# Degree sequence of a graph has repeated entries [duplicate]

I am trying to brush up my graph theory skills. I have not done any in over 4 years and i am rusty...If someone could help me out with this simple proof i would appreciate it.

Prove that for any graph $G$ of order at least 2, the degree sequence has at least one pair of repeated entries.

So the degree sequence if a list of the degrees of each vertex (usually written in descending order).

I know that the sum of the degrees of the vertices of a graph is equal to $2|E|$ and that the number of vertices of odd degree is even.

If someone could help me out and point me in the right direction I would appreciate it.

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## marked as duplicate by Martin Sleziak, jkabrg, draks ..., LeGrandDODOM, Mark BennetJun 19 '15 at 15:39

The problem you are referring to is known as the handshaking lemma. – Isaac Kleinman Mar 6 '12 at 14:46

Yes, it just came to me after I posted the comment to the previous answer.

A graph with at least 2 vertices and no edges the 0 degree is repeated. A graph with 2 vertices and 1 edge the degree 1 is repeated. Each vertex has at least one entry in the degree sequence, so there are a total of $N$ entries. But each degree can have a maximum of degree = $N-1$. Therefore according to the pigeonhole principle at least one of the degrees has to repeat.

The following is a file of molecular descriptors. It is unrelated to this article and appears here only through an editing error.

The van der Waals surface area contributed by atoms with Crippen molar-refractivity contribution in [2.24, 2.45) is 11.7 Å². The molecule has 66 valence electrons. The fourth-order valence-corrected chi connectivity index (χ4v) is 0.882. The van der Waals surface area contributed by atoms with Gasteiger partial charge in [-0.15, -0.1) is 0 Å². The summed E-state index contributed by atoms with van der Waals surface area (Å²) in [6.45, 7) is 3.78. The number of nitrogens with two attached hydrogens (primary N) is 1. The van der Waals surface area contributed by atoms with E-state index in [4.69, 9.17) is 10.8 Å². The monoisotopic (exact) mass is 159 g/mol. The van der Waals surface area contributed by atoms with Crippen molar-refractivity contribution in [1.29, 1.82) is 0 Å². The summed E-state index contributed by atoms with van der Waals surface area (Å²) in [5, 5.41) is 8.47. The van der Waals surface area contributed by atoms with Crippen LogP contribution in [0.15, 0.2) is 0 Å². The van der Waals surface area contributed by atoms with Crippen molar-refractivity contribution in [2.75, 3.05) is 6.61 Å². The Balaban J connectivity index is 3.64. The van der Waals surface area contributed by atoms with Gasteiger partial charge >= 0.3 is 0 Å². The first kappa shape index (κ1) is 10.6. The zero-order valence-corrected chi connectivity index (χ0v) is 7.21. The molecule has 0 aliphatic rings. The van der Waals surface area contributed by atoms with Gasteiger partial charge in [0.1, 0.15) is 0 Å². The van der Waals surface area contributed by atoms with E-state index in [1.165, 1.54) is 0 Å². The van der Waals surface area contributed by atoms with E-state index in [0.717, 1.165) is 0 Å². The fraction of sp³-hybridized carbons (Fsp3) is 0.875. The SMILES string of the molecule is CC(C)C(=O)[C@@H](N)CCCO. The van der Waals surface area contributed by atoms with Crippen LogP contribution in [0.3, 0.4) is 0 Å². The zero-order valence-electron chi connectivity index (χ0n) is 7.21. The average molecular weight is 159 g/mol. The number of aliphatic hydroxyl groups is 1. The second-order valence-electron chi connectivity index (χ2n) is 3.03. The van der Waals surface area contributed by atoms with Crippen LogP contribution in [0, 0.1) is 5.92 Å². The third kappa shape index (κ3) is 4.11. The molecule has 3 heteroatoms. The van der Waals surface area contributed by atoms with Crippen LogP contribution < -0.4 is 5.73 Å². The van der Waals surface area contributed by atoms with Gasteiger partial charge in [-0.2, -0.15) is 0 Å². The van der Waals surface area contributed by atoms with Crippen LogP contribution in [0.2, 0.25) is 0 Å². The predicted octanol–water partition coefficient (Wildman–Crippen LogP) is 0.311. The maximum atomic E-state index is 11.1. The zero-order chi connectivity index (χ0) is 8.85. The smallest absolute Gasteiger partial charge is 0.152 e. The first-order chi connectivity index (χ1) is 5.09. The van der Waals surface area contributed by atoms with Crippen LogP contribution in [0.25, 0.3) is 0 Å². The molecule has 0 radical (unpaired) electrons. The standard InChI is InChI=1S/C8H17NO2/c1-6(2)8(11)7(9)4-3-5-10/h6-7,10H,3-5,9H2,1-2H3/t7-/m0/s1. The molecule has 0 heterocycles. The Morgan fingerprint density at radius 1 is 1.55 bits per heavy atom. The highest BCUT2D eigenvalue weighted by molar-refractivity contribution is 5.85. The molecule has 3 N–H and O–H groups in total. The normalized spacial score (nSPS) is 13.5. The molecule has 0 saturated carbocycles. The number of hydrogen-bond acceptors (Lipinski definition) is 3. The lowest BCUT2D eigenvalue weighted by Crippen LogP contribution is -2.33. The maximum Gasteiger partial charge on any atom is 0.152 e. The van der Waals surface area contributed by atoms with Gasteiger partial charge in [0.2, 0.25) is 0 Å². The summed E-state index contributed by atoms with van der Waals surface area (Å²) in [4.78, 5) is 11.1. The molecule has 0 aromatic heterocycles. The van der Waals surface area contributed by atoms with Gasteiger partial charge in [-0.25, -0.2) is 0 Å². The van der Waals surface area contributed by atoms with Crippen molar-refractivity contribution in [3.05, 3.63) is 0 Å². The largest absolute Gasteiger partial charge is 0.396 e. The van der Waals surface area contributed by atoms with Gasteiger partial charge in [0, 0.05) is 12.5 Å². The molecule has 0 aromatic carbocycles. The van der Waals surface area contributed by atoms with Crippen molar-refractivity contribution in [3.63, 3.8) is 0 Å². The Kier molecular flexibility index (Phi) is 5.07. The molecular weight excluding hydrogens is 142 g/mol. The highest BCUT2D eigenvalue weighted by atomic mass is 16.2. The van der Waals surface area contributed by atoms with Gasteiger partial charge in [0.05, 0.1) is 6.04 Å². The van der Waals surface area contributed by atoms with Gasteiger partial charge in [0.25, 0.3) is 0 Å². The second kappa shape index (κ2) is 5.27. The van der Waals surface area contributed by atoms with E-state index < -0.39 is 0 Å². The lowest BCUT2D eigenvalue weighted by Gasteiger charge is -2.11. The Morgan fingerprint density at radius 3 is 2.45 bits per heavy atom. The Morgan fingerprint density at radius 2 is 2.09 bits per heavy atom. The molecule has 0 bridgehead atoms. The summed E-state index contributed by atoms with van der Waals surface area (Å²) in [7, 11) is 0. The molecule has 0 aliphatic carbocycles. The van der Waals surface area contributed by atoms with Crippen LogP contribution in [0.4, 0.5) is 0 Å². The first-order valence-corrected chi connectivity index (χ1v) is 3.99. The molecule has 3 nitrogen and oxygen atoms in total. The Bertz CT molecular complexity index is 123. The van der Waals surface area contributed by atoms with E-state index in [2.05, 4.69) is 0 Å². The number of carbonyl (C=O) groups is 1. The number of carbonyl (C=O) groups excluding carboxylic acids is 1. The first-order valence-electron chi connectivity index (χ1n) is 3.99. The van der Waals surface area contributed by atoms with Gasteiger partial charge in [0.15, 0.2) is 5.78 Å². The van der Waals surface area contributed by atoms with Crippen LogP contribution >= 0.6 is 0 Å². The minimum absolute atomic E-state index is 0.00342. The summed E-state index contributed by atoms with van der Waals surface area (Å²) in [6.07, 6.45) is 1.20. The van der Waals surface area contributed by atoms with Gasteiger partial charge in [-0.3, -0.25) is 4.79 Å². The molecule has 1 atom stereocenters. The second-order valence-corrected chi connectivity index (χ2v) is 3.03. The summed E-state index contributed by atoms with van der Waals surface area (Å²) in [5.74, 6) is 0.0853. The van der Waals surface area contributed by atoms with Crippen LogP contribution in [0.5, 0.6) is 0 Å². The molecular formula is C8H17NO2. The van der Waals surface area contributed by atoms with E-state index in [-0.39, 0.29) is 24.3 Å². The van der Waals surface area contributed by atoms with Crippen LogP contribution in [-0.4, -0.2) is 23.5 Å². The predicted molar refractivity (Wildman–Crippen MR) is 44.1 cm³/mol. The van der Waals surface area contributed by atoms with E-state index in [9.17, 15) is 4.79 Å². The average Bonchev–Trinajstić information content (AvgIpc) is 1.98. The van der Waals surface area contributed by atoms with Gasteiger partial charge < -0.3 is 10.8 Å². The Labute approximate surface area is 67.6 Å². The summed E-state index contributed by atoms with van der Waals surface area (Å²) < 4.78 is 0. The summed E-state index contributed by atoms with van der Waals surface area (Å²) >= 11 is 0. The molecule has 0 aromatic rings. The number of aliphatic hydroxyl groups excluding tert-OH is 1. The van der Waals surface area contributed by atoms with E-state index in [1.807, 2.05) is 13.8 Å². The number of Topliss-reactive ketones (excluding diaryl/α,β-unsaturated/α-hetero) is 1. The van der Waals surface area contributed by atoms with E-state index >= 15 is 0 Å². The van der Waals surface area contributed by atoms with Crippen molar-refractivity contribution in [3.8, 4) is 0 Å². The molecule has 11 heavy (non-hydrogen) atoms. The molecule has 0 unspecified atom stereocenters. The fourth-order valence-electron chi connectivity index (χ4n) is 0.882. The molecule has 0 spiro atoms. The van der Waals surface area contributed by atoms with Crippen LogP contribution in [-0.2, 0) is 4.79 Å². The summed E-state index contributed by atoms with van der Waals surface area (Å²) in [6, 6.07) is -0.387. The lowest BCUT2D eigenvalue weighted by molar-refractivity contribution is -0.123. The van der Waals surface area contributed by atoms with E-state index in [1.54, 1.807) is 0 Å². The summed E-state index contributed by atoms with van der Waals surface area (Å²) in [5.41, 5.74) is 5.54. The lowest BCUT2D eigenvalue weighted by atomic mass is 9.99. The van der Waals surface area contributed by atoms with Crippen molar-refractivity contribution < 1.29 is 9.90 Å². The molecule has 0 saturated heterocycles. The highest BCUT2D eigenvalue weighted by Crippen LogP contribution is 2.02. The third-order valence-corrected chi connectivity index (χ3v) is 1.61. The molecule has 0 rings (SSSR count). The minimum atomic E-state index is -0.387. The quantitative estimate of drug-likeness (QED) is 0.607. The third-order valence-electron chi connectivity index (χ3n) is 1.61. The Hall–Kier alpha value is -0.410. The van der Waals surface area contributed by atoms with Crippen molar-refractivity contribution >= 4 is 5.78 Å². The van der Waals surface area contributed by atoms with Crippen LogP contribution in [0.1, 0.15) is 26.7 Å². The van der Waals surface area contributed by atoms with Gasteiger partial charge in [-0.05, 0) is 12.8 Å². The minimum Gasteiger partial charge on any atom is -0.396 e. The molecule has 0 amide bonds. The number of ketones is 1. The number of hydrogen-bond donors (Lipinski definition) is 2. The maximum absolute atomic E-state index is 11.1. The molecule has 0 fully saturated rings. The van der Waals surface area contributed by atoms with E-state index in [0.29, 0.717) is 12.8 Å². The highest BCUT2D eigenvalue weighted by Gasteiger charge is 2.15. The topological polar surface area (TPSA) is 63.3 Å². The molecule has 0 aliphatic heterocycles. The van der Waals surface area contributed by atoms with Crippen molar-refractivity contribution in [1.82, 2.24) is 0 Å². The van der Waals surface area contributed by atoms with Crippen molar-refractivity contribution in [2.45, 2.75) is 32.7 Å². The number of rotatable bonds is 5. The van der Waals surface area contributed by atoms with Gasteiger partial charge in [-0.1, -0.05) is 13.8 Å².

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And why can't the sequence 0,1,2,...,N-1 be a degree sequence? [signature removed by moderator] – G. Paseman Aug 11 '10 at 17:12
If there is a vertex of degree N-1 in your graph on N vertices, every other vertex has degree at least 1. – Serge Gaspers Sep 1 '10 at 22:18

If there were no repeats, what would the degree sequence look like? Why could it not look like that?

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I'd probably add such hints/questions as a comment rather than an answer--then if the OP figures it out from those he can post a full answer himself. – Jamie Banks Aug 11 '10 at 0:26
so the degree sequence would be unique, obviously, and it cannot look like that because...my mind is drawing a blank... – gprime Aug 11 '10 at 1:35
Perhaps. For this problem, it felt more like an answer. [signature removed by moderator] – G. Paseman Aug 11 '10 at 3:35
@Katie, @G. Paseman: Hints are acceptable as answers when they are hints because the answerer doesn't want to give away the problem – Casebash Aug 11 '10 at 7:55